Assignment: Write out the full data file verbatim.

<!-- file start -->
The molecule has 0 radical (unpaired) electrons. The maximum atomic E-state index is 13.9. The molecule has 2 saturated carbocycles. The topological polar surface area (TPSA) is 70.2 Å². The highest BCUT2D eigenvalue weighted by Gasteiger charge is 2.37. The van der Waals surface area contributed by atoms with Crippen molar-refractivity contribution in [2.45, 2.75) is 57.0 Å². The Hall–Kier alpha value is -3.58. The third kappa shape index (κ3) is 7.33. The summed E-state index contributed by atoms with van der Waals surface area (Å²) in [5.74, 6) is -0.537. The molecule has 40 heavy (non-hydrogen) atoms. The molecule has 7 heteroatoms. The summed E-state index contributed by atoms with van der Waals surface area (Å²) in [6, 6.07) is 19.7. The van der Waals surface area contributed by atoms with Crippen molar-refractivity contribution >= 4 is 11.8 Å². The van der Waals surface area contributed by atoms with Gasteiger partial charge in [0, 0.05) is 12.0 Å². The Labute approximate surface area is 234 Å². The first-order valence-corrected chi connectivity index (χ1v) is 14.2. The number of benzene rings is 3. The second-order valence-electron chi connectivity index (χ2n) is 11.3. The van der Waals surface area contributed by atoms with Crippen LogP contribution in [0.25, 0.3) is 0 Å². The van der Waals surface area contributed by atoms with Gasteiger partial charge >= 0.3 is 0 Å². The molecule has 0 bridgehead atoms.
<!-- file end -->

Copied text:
The molecule has 0 radical (unpaired) electrons. The maximum atomic E-state index is 13.9. The molecule has 2 saturated carbocycles. The topological polar surface area (TPSA) is 70.2 Å². The highest BCUT2D eigenvalue weighted by Gasteiger charge is 2.37. The van der Waals surface area contributed by atoms with Crippen molar-refractivity contribution in [2.45, 2.75) is 57.0 Å². The Hall–Kier alpha value is -3.58. The third kappa shape index (κ3) is 7.33. The summed E-state index contributed by atoms with van der Waals surface area (Å²) in [5.74, 6) is -0.537. The molecule has 40 heavy (non-hydrogen) atoms. The molecule has 7 heteroatoms. The summed E-state index contributed by atoms with van der Waals surface area (Å²) in [6, 6.07) is 19.7. The van der Waals surface area contributed by atoms with Crippen molar-refractivity contribution >= 4 is 11.8 Å². The van der Waals surface area contributed by atoms with Gasteiger partial charge in [0, 0.05) is 12.0 Å². The Labute approximate surface area is 234 Å². The first-order valence-corrected chi connectivity index (χ1v) is 14.2. The number of benzene rings is 3. The second-order valence-electron chi connectivity index (χ2n) is 11.3. The van der Waals surface area contributed by atoms with Crippen LogP contribution in [0.25, 0.3) is 0 Å². The van der Waals surface area contributed by atoms with Gasteiger partial charge >= 0.3 is 0 Å². The molecule has 0 bridgehead atoms.